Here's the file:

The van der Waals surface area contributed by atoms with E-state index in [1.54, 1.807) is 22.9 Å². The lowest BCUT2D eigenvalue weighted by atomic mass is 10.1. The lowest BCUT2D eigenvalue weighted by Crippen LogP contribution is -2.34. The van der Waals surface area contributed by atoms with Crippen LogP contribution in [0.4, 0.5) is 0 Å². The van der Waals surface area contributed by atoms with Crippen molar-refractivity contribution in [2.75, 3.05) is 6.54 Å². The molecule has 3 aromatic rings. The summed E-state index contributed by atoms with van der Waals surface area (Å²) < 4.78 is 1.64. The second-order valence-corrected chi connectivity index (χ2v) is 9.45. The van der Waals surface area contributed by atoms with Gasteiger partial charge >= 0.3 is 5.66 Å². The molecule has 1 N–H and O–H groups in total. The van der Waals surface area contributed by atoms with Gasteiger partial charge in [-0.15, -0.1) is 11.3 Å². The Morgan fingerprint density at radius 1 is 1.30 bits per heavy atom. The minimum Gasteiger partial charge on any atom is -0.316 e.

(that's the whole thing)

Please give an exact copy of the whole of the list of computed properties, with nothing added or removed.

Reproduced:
The van der Waals surface area contributed by atoms with E-state index in [1.54, 1.807) is 22.9 Å². The lowest BCUT2D eigenvalue weighted by atomic mass is 10.1. The lowest BCUT2D eigenvalue weighted by Crippen LogP contribution is -2.34. The van der Waals surface area contributed by atoms with Crippen LogP contribution in [0.4, 0.5) is 0 Å². The van der Waals surface area contributed by atoms with Crippen molar-refractivity contribution in [2.75, 3.05) is 6.54 Å². The molecule has 3 aromatic rings. The summed E-state index contributed by atoms with van der Waals surface area (Å²) < 4.78 is 1.64. The second-order valence-corrected chi connectivity index (χ2v) is 9.45. The van der Waals surface area contributed by atoms with Gasteiger partial charge >= 0.3 is 5.66 Å². The molecule has 1 N–H and O–H groups in total. The van der Waals surface area contributed by atoms with Gasteiger partial charge in [-0.15, -0.1) is 11.3 Å². The Morgan fingerprint density at radius 1 is 1.30 bits per heavy atom. The minimum Gasteiger partial charge on any atom is -0.316 e.